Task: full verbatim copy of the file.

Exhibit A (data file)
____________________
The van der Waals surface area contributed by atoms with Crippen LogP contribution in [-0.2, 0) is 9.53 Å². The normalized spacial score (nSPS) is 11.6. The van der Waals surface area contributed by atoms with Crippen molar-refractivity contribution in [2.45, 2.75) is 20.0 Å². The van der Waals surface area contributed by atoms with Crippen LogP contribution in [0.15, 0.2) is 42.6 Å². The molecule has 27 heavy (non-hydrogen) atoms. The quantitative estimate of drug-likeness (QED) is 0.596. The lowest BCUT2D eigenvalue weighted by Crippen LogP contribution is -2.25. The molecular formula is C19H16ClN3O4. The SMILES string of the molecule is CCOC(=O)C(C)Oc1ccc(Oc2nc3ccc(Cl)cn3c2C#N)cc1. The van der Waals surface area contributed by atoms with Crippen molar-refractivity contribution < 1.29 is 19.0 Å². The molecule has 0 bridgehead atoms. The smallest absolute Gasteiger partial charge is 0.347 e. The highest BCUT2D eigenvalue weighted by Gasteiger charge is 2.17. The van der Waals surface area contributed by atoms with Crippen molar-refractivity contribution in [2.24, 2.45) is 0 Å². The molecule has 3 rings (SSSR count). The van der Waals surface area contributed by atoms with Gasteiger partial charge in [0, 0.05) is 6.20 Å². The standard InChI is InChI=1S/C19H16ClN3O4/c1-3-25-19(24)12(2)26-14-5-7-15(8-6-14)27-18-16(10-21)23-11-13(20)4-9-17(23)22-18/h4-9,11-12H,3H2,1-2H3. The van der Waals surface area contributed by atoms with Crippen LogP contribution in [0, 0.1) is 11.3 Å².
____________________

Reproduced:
The van der Waals surface area contributed by atoms with Crippen LogP contribution in [-0.2, 0) is 9.53 Å². The normalized spacial score (nSPS) is 11.6. The van der Waals surface area contributed by atoms with Crippen molar-refractivity contribution in [2.45, 2.75) is 20.0 Å². The van der Waals surface area contributed by atoms with Crippen LogP contribution in [0.15, 0.2) is 42.6 Å². The molecule has 27 heavy (non-hydrogen) atoms. The quantitative estimate of drug-likeness (QED) is 0.596. The lowest BCUT2D eigenvalue weighted by Crippen LogP contribution is -2.25. The molecular formula is C19H16ClN3O4. The SMILES string of the molecule is CCOC(=O)C(C)Oc1ccc(Oc2nc3ccc(Cl)cn3c2C#N)cc1. The van der Waals surface area contributed by atoms with Crippen molar-refractivity contribution < 1.29 is 19.0 Å². The molecule has 0 bridgehead atoms. The smallest absolute Gasteiger partial charge is 0.347 e. The highest BCUT2D eigenvalue weighted by Gasteiger charge is 2.17. The van der Waals surface area contributed by atoms with Crippen molar-refractivity contribution in [2.24, 2.45) is 0 Å². The molecule has 3 rings (SSSR count). The van der Waals surface area contributed by atoms with Gasteiger partial charge in [0, 0.05) is 6.20 Å². The standard InChI is InChI=1S/C19H16ClN3O4/c1-3-25-19(24)12(2)26-14-5-7-15(8-6-14)27-18-16(10-21)23-11-13(20)4-9-17(23)22-18/h4-9,11-12H,3H2,1-2H3. The van der Waals surface area contributed by atoms with Crippen LogP contribution in [0, 0.1) is 11.3 Å².